Electromagnetic fields exist at frequencies from DC (0 Hz) to at least 1020 Hz – that’s at least 20 orders of magnitude!
At DC, electromagnetics consists of two distinct disciplines: electrostatics, concerned with electric fields; and magnetostatics, concerned with magnetic fields.
At higher frequencies, electric and magnetic fields interact to form propagating waves. Waves having frequencies within certain ranges are given names based on how they manifest as physical phenomena. These names are (in order of increasing frequency): radio, infrared (IR), optical (also known as “light”), ultraviolet (UV), X-rays, and gamma rays (
Definition: Electromagnetic Spectrum
The term electromagnetic spectrum refers to the various forms of electromagnetic phenomena that exist over the continuum of frequencies.
The speed (properly known as “phase velocity”) at which electromagnetic fields propagate in free space is given the symbol
, and has the value
. This value is often referred to as the “speed of light.” While it is certainly the speed of light in free space, it is also speed of any electromagnetic wave in free space. Given frequency
, wavelength is given by the expression
Table 1.2.1 shows the free space wavelengths associated with each of the regions of the electromagnetic spectrum.
|Regime||Frequency Range||Wavelength Range|
|< 0.01 nm|
|Ultraviolet (UV)||120–10 nm|
|Infrared (IR)||1 mm – 700 nm|
|Radio||100 km – 1 mm|
This book presents a version of electromagnetic theory that is based on classical physics. This approach works well for most practical problems. However, at very high frequencies, wavelengths become small enough that quantum mechanical effects may be important. This is usually the case in the X-ray band and above. In some applications, these effects become important at frequencies as low as the optical, IR, or radio bands. (A prime example is the photoelectric effect; see “Additional References” below.) Thus, caution is required when applying the classical version of electromagnetic theory presented here, especially at these higher frequencies.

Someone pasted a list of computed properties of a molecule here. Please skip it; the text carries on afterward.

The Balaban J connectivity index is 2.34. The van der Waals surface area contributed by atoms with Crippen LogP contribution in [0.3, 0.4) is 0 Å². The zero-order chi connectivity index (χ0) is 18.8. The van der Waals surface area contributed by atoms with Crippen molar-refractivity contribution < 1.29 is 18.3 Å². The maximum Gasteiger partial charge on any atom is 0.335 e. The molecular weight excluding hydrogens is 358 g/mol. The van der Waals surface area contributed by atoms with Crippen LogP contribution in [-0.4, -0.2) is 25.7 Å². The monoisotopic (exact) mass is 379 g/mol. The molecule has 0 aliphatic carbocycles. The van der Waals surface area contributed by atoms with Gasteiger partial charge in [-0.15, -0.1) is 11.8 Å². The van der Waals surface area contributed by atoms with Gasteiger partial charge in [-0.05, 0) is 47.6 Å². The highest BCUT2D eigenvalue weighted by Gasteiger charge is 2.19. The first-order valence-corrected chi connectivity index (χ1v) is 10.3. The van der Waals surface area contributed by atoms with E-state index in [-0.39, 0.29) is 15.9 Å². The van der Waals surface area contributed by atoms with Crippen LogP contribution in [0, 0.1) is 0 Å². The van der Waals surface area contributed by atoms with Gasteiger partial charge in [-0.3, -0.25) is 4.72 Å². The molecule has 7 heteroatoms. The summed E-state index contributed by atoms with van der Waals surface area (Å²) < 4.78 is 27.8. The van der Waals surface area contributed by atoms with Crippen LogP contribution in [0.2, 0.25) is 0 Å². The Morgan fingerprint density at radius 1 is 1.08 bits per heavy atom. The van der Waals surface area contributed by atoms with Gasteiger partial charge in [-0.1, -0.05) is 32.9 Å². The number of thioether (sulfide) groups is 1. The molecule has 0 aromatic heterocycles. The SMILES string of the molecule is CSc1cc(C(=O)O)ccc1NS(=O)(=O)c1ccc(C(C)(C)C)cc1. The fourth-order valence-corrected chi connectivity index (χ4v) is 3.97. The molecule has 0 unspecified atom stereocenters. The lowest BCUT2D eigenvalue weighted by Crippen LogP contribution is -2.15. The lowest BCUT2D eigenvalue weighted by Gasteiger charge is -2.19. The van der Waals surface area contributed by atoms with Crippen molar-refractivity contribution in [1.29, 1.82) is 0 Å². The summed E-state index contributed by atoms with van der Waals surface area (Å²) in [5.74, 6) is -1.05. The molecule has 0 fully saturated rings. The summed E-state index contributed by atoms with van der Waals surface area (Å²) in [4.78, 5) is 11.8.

Theory presented in this book is applicable to DC, radio, IR, and optical waves, and to a lesser extent to UV waves, X-rays, and
-rays. Certain phenomena in these frequency ranges – in particular quantum mechanical effects – are not addressed in this book.
The radio portion of the electromagnetic spectrum alone spans 12 orders of magnitude in frequency (and wavelength), and so, not surprisingly, exhibits a broad range of phenomena. This is shown in Figure 1.2.1.
For this reason, the radio spectrum is further subdivided into bands as shown in Table 1.2.2.
|EHF||30-300 GHz||10–1 mm||60 GHz WLAN, Point-to-point data links|
|SHF||3–30 GHz||10–1 cm||Terrestrial & Satellite data links, Radar|
|UHF||300–3000 MHz||1–0.1 m||TV broadcasting, Cellular, WLAN|
|VHF||30–300 MHz||10–1 m||FM & TV broadcasting, LMR|
|HF||3–30 MHz||100–10 m||Global terrestrial comm., CB Radio|
|MF||300–3000 kHz||1000–100 m||AM broadcasting|
|LF||30–300 kHz||10–1 km||Navigation, RFID|
|VLF||3–30 kHz||100–10 km||Navigation|
Also shown in Table 1.2.2 are commonly-used band identification acronyms and some typical applications. Similarly, the optical band is partitioned into the familiar “rainbow” of red through violet, as shown in Figure 1.2.1 and Table 1.2.3. Other portions of the spectrum are sometimes similarly subdivided in certain applications.
|Violet||668–789 THz||450–380 nm|
|Blue||606–668 THz||495–450 nm|
|Green||526–606 THz||570–495 nm|
|Yellow||508–526 THz||590–570 nm|
|Orange||484–508 THz||620–590 nm|
|Red||400–484 THz||750–620 nm|
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